Emotions, Culture, and Creativity
I spent decades running from my emotions; instead of admitting happiness or sadness, anger or disappointment, I opted for giving the impression of simply feeling “fine.” It turns out that the denial of my emotions also hindered the expression of my creativity. Our emotions, like our creativity, are always with us. We may try to escape them, but this rarely has positive outcomes. Instead, if we embrace our emotions and learn to harness them in service of our creativity, we can enhance many aspects of our lives. This post first explores the individual and cultural aspects of emotionality and then goes on to analyze how feelings affect the various phases of our individual creative processes.
Individual and Cultural Differences
It is difficult to generalize the connections between feelings and creativity because the experience of emotions differs from one person to another. Even though we may understand intellectually that emotions vary among people, there is a common tendency to universalize our own experiences. If nervousness causes my eye to twitch, for example, I might assume that nervousness causes everyone’s eye to do the same. For some people sadness causes tiredness, and yet other individuals have difficulty sleeping when they are sad. People experience emotions differently.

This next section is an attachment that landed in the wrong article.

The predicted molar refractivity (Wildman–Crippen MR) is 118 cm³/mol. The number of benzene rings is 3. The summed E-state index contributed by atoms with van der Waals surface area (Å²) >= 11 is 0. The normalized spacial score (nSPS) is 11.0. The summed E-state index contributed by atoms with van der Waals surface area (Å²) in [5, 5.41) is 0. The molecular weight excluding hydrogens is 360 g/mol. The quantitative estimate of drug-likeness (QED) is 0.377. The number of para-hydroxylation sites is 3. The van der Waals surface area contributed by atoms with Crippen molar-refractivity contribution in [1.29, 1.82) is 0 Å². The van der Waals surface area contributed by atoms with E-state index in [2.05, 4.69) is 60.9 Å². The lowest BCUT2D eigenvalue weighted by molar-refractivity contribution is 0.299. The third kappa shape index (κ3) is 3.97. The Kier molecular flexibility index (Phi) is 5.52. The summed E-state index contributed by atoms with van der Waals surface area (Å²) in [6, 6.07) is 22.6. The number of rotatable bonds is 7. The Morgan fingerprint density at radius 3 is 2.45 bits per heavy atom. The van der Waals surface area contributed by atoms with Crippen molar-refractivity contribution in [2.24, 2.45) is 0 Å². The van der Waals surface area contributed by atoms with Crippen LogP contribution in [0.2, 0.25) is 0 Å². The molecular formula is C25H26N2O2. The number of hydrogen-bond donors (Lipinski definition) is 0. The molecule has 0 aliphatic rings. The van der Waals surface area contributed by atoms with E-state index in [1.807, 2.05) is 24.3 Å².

Different societies also have distinct cultural norms around the expression of emotions. My husband comes from a culture that encourages loud and dramatic expressions of grief, especially connected to the loss of a loved one. In my home culture, although it is permissible to cry at a funeral, it is only culturally appropriate if it is done very quietly. Some societies judge emotional responses based on gender; for example, a culture might allow men to express anger in certain ways, but frown upon women expressing anger in those same ways. The takeaway here is that although everyone has emotions, the way that we experience and express them may differ significantly. Because of this, emotions will affect our creativity in different ways.
Denying Difficult Emotions